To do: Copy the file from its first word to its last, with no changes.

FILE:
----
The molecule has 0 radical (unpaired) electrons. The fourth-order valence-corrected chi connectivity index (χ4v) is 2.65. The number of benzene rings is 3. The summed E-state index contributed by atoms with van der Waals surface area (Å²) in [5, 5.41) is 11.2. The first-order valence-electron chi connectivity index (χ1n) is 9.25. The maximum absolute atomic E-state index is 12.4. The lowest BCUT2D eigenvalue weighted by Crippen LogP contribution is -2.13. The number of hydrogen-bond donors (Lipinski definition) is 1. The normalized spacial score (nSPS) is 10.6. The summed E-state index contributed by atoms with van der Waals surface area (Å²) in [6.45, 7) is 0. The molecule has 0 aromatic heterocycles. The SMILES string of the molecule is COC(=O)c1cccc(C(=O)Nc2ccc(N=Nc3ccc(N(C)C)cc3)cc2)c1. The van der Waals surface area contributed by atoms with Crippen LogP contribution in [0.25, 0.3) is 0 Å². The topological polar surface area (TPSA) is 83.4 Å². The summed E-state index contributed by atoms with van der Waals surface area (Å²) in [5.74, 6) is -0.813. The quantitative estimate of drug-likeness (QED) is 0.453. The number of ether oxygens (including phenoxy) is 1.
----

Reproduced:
The molecule has 0 radical (unpaired) electrons. The fourth-order valence-corrected chi connectivity index (χ4v) is 2.65. The number of benzene rings is 3. The summed E-state index contributed by atoms with van der Waals surface area (Å²) in [5, 5.41) is 11.2. The first-order valence-electron chi connectivity index (χ1n) is 9.25. The maximum absolute atomic E-state index is 12.4. The lowest BCUT2D eigenvalue weighted by Crippen LogP contribution is -2.13. The number of hydrogen-bond donors (Lipinski definition) is 1. The normalized spacial score (nSPS) is 10.6. The summed E-state index contributed by atoms with van der Waals surface area (Å²) in [6.45, 7) is 0. The molecule has 0 aromatic heterocycles. The SMILES string of the molecule is COC(=O)c1cccc(C(=O)Nc2ccc(N=Nc3ccc(N(C)C)cc3)cc2)c1. The van der Waals surface area contributed by atoms with Crippen LogP contribution in [0.25, 0.3) is 0 Å². The topological polar surface area (TPSA) is 83.4 Å². The summed E-state index contributed by atoms with van der Waals surface area (Å²) in [5.74, 6) is -0.813. The quantitative estimate of drug-likeness (QED) is 0.453. The number of ether oxygens (including phenoxy) is 1.